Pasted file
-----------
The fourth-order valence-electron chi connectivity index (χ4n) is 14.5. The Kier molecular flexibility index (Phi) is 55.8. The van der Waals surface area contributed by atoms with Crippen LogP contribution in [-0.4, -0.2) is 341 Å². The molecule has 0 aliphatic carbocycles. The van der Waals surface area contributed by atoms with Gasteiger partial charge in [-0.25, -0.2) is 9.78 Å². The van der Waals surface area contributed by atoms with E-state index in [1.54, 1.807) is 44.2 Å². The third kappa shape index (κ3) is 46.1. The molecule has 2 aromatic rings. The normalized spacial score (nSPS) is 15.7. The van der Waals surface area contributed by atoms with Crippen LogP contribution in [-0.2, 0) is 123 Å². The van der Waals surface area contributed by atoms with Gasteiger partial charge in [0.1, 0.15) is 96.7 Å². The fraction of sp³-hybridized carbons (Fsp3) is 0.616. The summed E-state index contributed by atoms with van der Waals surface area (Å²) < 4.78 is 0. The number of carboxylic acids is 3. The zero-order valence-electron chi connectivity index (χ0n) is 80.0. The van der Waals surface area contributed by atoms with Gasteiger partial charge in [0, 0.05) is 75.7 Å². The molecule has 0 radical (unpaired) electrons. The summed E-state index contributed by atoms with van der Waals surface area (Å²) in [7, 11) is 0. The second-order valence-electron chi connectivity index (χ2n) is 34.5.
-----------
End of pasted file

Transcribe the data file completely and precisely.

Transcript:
The fourth-order valence-electron chi connectivity index (χ4n) is 14.5. The Kier molecular flexibility index (Phi) is 55.8. The van der Waals surface area contributed by atoms with Crippen LogP contribution in [-0.4, -0.2) is 341 Å². The molecule has 0 aliphatic carbocycles. The van der Waals surface area contributed by atoms with Gasteiger partial charge in [-0.25, -0.2) is 9.78 Å². The van der Waals surface area contributed by atoms with E-state index in [1.54, 1.807) is 44.2 Å². The third kappa shape index (κ3) is 46.1. The molecule has 2 aromatic rings. The normalized spacial score (nSPS) is 15.7. The van der Waals surface area contributed by atoms with Crippen LogP contribution in [-0.2, 0) is 123 Å². The van der Waals surface area contributed by atoms with Gasteiger partial charge in [0.1, 0.15) is 96.7 Å². The fraction of sp³-hybridized carbons (Fsp3) is 0.616. The summed E-state index contributed by atoms with van der Waals surface area (Å²) < 4.78 is 0. The number of carboxylic acids is 3. The zero-order valence-electron chi connectivity index (χ0n) is 80.0. The van der Waals surface area contributed by atoms with Gasteiger partial charge in [0, 0.05) is 75.7 Å². The molecule has 0 radical (unpaired) electrons. The summed E-state index contributed by atoms with van der Waals surface area (Å²) in [7, 11) is 0. The second-order valence-electron chi connectivity index (χ2n) is 34.5.